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Mont., Ind. auto body repair trade groups announce help for local vo-tech schools

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Announcements | Associations | Business Practices | Education
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Two state collision repair trade groups and two national organizations recently announced their support of local vocational educational programs, and their efforts provide a roadmap for repairers to assist schools and foster the skilled labor needed by the industry.

On Aug. 30, the Indiana Auto Body Association described its work on behalf of the Hammond, Ind.-based Area Career Center and said I-CAR has eyed the facility as a regional training site. Four days later, the Collision Repair Education Foundation announced it and Montana Collision Repair Association would raise funds to support Montana’s “lone collision repair training program,” found at Montana State University-Billings.


CREF said it and the MCRA would raise money to supply MSU-Billings’s City College with a new frame rack, hand tools and aluminum-specific tools and equipment, epoxied floors, student work uniforms and scholarships.

“When I took over the program, most of the tools were in need of repair, replacement, or were obsolete,” MSU-Billings collision instructor Steven Wodrich said in a statement Tuesday. “It has been a struggle to get all the tools I have needed to make my program current. I have worked very hard at finding donations and grants and have been able to update many of our tools but still have a long way to go to be completely current.”

“Tool donations are pretty rare,” CREF development director Brandon Eckenrode said in a 2018 interview following CREF’s facilitation of a retiree’s gift to a Florida school, but they’re “obviously needed” by the nation’s vocational education facilities.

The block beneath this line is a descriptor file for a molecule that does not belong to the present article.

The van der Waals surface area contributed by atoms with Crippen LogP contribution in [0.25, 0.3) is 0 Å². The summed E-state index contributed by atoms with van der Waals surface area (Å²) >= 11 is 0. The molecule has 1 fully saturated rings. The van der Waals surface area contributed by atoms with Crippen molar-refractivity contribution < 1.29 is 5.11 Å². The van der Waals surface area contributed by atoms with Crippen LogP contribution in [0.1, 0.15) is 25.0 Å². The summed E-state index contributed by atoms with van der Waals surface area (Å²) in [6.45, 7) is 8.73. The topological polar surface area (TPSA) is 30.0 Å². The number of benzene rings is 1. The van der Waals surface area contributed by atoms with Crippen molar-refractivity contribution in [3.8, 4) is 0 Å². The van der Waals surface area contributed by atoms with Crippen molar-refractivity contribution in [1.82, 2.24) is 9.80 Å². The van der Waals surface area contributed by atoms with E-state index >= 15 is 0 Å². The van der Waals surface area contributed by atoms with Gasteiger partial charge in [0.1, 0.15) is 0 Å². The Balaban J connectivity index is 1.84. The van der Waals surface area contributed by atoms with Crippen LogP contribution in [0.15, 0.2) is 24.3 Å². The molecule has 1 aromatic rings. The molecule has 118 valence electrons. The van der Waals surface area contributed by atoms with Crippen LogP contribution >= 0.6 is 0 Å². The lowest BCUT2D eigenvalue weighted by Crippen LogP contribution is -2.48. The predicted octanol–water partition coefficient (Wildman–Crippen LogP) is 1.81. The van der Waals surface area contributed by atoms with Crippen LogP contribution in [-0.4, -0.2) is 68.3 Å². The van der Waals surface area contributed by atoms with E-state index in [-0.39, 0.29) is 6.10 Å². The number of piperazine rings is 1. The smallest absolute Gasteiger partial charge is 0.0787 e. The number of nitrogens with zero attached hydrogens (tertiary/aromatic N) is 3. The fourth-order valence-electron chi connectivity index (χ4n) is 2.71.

He said at the time sheet metal and plastic parts to practice upon are the No. 1 request by schools. “We kind of target those,” he said last year.

CREF can be a good middleman for shops and individual repairers looking to make such donations. As a nonprofit 501(c)3, it has the ability to send the donor a letter documenting the gift for tax-deduction purposes. Anyone interested in supporting the Montana effort can contact Eckenrode at 312-231-0258 or

“Through our the generous support of sponsors and the local collision industry we hope to help MSU-Billings students receive the education they need to succeed in the collision industry,” Eckenrode said in a statement Tuesday.

“MCRA is proud to team with Collision Repair Education to enhance the future of collision repairers in the state of Montana.  Programs such as this are a lifeline to the repairers, schools, trainers, and students supporting the collision repair industry.  Thank you for your hard work and dedication,” MCRA President Paul Flores (Rick’s Auto Body) said in a statement.


ACC received collision repair industry attention with the March Taylor Memorial Fund’s donation of two toolboxes and sets of tools at the July 25 Indianapolis CIC. Instructor Samantha McCauley delivered a powerful message about vo-tech program hurdles and how the industry could help educators.